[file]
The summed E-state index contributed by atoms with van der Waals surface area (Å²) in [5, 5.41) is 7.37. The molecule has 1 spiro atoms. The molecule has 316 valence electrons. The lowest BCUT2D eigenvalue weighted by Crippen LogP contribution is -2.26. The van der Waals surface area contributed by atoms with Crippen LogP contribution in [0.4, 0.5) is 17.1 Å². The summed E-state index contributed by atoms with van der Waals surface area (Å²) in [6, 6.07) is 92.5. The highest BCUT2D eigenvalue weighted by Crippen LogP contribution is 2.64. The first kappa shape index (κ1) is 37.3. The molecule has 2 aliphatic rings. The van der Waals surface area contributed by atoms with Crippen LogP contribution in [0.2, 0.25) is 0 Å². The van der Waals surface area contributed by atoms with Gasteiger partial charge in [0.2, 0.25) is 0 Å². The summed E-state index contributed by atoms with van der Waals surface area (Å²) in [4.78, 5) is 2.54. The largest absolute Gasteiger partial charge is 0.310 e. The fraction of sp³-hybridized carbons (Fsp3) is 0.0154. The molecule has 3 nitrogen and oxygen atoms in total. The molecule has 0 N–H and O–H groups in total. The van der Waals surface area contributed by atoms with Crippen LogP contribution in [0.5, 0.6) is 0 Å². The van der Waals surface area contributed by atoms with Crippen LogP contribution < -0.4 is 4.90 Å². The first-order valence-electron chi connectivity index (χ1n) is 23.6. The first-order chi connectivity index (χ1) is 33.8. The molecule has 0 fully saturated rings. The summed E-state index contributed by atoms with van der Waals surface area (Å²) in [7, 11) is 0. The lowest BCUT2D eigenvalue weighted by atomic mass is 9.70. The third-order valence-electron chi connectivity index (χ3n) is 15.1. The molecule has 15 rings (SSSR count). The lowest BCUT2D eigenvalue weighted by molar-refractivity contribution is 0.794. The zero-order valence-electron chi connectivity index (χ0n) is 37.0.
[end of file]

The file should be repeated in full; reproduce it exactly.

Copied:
The summed E-state index contributed by atoms with van der Waals surface area (Å²) in [5, 5.41) is 7.37. The molecule has 1 spiro atoms. The molecule has 316 valence electrons. The lowest BCUT2D eigenvalue weighted by Crippen LogP contribution is -2.26. The van der Waals surface area contributed by atoms with Crippen LogP contribution in [0.4, 0.5) is 17.1 Å². The summed E-state index contributed by atoms with van der Waals surface area (Å²) in [6, 6.07) is 92.5. The highest BCUT2D eigenvalue weighted by Crippen LogP contribution is 2.64. The first kappa shape index (κ1) is 37.3. The molecule has 2 aliphatic rings. The van der Waals surface area contributed by atoms with Crippen LogP contribution in [0.2, 0.25) is 0 Å². The van der Waals surface area contributed by atoms with Gasteiger partial charge in [0.2, 0.25) is 0 Å². The summed E-state index contributed by atoms with van der Waals surface area (Å²) in [4.78, 5) is 2.54. The largest absolute Gasteiger partial charge is 0.310 e. The fraction of sp³-hybridized carbons (Fsp3) is 0.0154. The molecule has 3 nitrogen and oxygen atoms in total. The molecule has 0 N–H and O–H groups in total. The van der Waals surface area contributed by atoms with Crippen LogP contribution in [0.5, 0.6) is 0 Å². The van der Waals surface area contributed by atoms with Crippen LogP contribution < -0.4 is 4.90 Å². The first-order valence-electron chi connectivity index (χ1n) is 23.6. The first-order chi connectivity index (χ1) is 33.8. The molecule has 0 fully saturated rings. The summed E-state index contributed by atoms with van der Waals surface area (Å²) in [7, 11) is 0. The lowest BCUT2D eigenvalue weighted by atomic mass is 9.70. The third-order valence-electron chi connectivity index (χ3n) is 15.1. The molecule has 15 rings (SSSR count). The lowest BCUT2D eigenvalue weighted by molar-refractivity contribution is 0.794. The zero-order valence-electron chi connectivity index (χ0n) is 37.0.